Essentials of Algebra for Secondary Schools
D.C. Heath & Company, 1897 - Algebra - 411 pages
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abē Adding Algebra amount arithmetic called cents changed coefficient common complete containing corresponding denominator derive difference digits Divide divisor dollars equal EXAMPLES exponent expression Extracting the square factors figures Find Find the numbers Find the value fourth fraction geometric given gives greater Hence increased laws less logarithm mean method miles an hour minutes Multiplying negative Note obtained pieces problem progression proportion prove quadratic equation quantity quotient radical ratio receive Reduce remainder result satisfy second term solution Solve the equation Solve the following square root Substituting Subtracting term third train Transposing travels twice units unknown quantities varies Whence written
Page 257 - In any proportion, the terms are in proportion by Composition ; that is, the sum of the first two terms is to the first term as the sum of the last two terms is to the third term.
Page 246 - To express that the ratio of A to B is equal to the ratio of C to D, we write the quantities thus : A : B : : C : D ; and read, A is to B as C to D.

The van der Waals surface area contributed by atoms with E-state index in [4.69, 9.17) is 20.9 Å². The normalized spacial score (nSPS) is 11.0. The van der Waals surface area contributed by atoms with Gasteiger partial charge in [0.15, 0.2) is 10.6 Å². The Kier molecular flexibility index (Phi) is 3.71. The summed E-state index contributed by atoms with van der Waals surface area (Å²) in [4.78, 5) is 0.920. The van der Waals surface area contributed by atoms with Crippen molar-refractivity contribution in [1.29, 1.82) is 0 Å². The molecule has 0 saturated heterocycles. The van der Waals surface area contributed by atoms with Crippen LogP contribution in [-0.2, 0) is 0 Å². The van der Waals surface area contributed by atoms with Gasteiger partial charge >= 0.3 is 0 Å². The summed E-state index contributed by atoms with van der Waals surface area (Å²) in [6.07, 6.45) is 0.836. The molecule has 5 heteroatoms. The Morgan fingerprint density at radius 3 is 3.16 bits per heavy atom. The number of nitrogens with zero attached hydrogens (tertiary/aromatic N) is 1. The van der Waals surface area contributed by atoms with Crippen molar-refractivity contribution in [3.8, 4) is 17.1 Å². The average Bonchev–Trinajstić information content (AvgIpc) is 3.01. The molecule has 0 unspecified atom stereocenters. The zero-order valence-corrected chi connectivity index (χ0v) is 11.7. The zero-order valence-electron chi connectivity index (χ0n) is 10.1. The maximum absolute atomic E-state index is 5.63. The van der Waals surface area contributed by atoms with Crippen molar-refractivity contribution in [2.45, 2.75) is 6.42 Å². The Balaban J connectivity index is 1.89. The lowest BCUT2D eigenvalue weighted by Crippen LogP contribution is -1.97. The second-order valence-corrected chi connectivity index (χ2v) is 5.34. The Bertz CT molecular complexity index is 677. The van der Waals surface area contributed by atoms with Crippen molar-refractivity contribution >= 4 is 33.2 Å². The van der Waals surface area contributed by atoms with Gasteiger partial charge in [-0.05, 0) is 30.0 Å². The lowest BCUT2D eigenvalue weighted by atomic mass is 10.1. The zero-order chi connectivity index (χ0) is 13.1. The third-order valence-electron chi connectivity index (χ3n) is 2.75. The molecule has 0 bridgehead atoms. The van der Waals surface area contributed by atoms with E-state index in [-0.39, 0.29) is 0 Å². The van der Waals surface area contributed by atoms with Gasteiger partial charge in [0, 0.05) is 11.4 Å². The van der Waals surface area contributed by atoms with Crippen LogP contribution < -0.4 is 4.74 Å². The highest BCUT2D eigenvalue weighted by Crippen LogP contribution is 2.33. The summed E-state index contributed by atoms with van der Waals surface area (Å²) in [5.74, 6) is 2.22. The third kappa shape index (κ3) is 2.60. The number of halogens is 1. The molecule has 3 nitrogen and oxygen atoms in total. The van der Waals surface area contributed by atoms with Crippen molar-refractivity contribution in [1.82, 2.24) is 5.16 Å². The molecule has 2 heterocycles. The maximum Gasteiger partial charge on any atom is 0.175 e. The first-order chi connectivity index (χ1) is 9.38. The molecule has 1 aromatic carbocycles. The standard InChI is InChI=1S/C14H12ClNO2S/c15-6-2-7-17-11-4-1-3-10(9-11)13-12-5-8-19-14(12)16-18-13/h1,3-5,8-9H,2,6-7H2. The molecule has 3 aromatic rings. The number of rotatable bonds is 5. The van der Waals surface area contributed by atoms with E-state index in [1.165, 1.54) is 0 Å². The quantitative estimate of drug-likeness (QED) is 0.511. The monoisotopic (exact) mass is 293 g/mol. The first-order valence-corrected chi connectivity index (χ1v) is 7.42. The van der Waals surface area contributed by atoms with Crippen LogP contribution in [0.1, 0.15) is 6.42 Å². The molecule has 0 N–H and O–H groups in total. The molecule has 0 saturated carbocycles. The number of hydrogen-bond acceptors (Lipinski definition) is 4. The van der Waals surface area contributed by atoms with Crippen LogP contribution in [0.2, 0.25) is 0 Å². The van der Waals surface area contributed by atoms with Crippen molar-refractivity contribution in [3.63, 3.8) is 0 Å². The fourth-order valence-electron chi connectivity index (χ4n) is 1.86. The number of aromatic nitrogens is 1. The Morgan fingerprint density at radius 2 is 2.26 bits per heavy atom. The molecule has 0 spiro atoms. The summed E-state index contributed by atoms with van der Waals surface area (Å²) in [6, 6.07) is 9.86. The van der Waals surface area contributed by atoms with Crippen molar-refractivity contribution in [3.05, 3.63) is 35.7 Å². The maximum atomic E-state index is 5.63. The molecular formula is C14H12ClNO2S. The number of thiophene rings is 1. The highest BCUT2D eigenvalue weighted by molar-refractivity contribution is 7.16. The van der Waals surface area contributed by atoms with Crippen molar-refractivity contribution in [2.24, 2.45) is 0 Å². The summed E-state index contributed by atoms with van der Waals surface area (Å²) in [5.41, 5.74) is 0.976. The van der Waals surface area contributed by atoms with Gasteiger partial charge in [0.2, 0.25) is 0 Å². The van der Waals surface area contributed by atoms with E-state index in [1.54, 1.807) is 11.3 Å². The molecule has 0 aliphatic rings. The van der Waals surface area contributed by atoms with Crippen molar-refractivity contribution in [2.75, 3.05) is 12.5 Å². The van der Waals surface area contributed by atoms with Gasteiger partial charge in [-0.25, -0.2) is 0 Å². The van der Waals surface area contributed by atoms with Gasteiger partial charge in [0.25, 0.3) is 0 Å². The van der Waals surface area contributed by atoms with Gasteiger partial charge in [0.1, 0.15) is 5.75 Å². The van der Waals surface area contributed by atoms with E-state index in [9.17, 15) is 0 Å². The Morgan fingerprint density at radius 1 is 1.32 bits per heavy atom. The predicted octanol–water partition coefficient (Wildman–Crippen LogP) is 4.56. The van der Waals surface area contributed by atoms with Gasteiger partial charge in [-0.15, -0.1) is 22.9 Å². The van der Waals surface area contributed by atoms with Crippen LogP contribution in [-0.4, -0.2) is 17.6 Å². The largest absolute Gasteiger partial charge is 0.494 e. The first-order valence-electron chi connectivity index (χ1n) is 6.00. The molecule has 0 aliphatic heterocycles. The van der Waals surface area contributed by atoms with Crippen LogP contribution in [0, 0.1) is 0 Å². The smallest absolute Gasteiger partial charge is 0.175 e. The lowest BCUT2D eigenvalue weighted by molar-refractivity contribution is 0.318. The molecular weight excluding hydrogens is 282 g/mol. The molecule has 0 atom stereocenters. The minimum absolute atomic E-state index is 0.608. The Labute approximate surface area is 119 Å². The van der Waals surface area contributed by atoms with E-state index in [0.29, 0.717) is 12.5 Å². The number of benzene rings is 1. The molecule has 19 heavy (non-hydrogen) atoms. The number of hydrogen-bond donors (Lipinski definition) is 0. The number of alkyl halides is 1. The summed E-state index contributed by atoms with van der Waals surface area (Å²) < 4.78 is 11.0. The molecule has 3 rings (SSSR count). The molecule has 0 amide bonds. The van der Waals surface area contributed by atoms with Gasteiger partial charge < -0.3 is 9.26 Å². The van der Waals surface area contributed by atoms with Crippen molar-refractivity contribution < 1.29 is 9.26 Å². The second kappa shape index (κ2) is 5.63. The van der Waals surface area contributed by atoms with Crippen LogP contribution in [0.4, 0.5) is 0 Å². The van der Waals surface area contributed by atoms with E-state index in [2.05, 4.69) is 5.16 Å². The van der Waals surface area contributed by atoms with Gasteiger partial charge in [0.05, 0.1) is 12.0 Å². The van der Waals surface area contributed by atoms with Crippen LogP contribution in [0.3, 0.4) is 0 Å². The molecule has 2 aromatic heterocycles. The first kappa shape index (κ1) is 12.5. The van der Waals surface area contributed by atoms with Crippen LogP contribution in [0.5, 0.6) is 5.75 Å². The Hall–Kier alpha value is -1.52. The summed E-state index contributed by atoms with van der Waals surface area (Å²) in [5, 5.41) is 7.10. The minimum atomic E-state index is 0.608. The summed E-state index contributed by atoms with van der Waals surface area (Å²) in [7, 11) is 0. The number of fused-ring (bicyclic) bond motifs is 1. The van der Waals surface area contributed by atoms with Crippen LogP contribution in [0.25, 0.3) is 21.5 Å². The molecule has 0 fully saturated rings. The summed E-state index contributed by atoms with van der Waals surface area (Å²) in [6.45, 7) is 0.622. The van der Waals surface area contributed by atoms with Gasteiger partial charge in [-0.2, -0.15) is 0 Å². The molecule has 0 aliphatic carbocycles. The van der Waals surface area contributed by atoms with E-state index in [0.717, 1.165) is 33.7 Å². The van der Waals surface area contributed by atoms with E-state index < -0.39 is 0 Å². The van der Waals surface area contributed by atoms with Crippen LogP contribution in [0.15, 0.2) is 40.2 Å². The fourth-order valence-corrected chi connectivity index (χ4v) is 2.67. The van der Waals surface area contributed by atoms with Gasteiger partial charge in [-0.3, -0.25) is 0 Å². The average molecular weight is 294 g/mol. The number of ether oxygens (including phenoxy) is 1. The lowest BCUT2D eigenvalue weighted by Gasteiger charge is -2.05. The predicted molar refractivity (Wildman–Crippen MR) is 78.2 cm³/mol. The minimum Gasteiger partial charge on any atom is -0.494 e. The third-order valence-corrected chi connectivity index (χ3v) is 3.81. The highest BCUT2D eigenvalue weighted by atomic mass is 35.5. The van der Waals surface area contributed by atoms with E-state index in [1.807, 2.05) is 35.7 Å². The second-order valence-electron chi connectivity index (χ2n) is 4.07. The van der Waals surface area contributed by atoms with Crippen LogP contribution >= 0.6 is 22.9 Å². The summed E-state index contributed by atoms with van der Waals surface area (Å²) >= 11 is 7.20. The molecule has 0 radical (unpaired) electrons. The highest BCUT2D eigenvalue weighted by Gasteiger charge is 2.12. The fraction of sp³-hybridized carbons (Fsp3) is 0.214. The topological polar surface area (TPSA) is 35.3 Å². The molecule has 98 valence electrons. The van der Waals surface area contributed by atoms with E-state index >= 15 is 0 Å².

Page 357 - Teacher's Manual to Sheldon's History. Puts into the instructor's hand the key to the above system.
Page 31 - Divide the first term of the dividend by the first term of the divisor, and write the result as the first term of the quotient.
Page 357 - Hall's Method of Teaching History. " Its excellence and helpfulness ought to secure it many readers,
Page 49 - The square of the difference of two quantities is equal to the square of the first minus twice the product of the first by the second, plus the square of the second.
Page 249 - In a series of equal ratios, any antecedent is to its consequent, as the sum of all the antecedents is to the sum of all the consequents. Let a: 6 = c: d = e :/. Then, by Art.
Page 257 - In any proportion the terms are in proportion by Alternation ; that is, the first term is to the third as the second term is to the fourth.
Page 59 - Arts. 200 and 201 we derive the following rule : Extract the required root of the numerical coefficient, and divide the exponent of each letter by the index of the root.
Page 289 - The logarithm of a product is equal to the sum of the logarithms of its factors.